September 17, 2010 – Gyuto
The teaching hall at Gyuto frequently rang to the sound of laughter today, as the Gyalwang Karmapa continued his Autumn Teaching Series with a third day of teaching on the generation of relative bodhichitta. Today’s serious message on the damage done by our anger and other afflictive emotions was leavened by a series of humorous stories that His Holiness related with great joy and mirth.
Continuing the theme introduced yesterday of human cruelty to animals, His Holiness commented that because animals cannot express their feelings in human speech, somehow we feel entitled to ignore them. He then offered an imaginative exploration of what might ensue if fish, chicken or other animals whose flesh we consume unthinkingly might suddenly be endowed with the power of human speech. Surely they would hire lawyers and take us to task for our actions towards them, he said. Should we have to face them in court, what explanation could we possibly give for our treatment of them, His Holiness wondered. When required to account for our repeated killing and cruelty, the best we might be able to do is reply, “But you taste good!” or “Well, you just look like food to me!” These would obviously not hold up in court as justifiable reasons for our actions, the Gyalwang Karmapa wryly pointed out. Yet humanity’s acts of cruelty towards one another, up to and including genocide, develops from precisely this habitual willingness to enact our selfish and aggressive impulses, and ignore the suffering of others in the process, His Holiness cautioned.
In another humorous narrative, the Gyalwang Karmapa recounted an exchange between a king and his loyal servant named. One day, the king caught sight of himself in a mirror and exclaimed indignantly, “What is this ugly face doing here!” Apparently feeling that the problem lay in looking in mirrors, he thrust the mirror aside, determined not to pick it up again, and counseled his servant similarly to refrain from looking in mirrors. The servant seized the opportunity to comment to the king, “Your Majesty, you have seen that face in the mirror once, and now are done with it. But I have had to look at that face continually day after day, and will have to keep seeing it in the future as well!”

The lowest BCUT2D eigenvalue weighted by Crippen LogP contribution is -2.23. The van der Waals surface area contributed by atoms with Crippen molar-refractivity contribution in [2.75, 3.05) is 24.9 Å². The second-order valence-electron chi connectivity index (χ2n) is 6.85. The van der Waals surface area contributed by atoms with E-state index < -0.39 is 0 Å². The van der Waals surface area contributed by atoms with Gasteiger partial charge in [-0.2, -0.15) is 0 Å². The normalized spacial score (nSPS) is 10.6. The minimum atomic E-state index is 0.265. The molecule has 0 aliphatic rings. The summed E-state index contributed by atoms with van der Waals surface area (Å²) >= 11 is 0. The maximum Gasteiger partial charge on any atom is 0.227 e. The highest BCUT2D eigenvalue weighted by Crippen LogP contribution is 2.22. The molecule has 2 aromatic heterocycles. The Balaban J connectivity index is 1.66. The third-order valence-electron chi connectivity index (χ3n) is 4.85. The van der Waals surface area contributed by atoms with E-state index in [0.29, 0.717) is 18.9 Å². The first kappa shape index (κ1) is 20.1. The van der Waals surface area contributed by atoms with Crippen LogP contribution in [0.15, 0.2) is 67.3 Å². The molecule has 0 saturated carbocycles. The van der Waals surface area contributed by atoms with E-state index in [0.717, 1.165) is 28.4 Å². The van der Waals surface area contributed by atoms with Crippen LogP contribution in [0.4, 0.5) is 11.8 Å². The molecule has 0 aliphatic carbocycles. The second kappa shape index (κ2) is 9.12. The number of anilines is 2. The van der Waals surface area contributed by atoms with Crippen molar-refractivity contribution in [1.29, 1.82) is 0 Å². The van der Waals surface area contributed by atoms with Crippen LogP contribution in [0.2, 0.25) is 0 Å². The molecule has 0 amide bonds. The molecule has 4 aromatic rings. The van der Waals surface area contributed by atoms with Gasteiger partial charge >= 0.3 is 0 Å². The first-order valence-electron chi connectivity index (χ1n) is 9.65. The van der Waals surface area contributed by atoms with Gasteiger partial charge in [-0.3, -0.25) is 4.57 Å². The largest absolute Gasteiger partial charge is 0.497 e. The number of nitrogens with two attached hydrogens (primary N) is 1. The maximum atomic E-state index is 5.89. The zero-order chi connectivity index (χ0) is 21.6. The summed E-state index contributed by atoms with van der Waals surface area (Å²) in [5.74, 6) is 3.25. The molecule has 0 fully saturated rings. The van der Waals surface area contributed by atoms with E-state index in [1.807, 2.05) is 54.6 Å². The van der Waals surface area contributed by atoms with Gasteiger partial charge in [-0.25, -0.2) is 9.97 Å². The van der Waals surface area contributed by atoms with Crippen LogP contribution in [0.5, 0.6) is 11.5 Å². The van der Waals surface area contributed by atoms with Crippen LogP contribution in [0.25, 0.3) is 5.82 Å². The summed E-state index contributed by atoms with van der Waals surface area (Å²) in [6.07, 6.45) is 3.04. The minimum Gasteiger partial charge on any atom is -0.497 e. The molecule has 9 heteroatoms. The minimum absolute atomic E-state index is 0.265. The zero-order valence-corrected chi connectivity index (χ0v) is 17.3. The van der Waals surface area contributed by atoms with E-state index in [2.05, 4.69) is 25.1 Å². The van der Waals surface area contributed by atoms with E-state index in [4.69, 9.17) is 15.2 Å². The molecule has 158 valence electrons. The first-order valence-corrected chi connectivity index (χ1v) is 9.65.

To ensure the point was not lost in the laughter that the story occasioned, His Holiness noted that just as we rely on mirrors to take stock of our physical appearance, we are in even greater need of a mirror that allows us to see our own minds. In a sense during the evening’s teaching the Gyalwang Karmapa was holding up just such a mirror for us all, as he shared insight after piercing insight into the ways that our minds can become marred by anger.
Analyzing how anger works, His Holiness observed that we generally do not recognize that the perception of others as our enemies comes from our own attitude of hostility and from our own willingness to nurse grudges over often minor incidents. When we choose to obsess continually over past harms done to us—incidents that in many cases lasted a fraction of the time we later spend fuming over them—we ourselves are voluntarily turning our kind father and mother sentient beings into our enemies. Instead, we can determine as spiritual practitioners to respond to others’ harm with even greater compassion for them.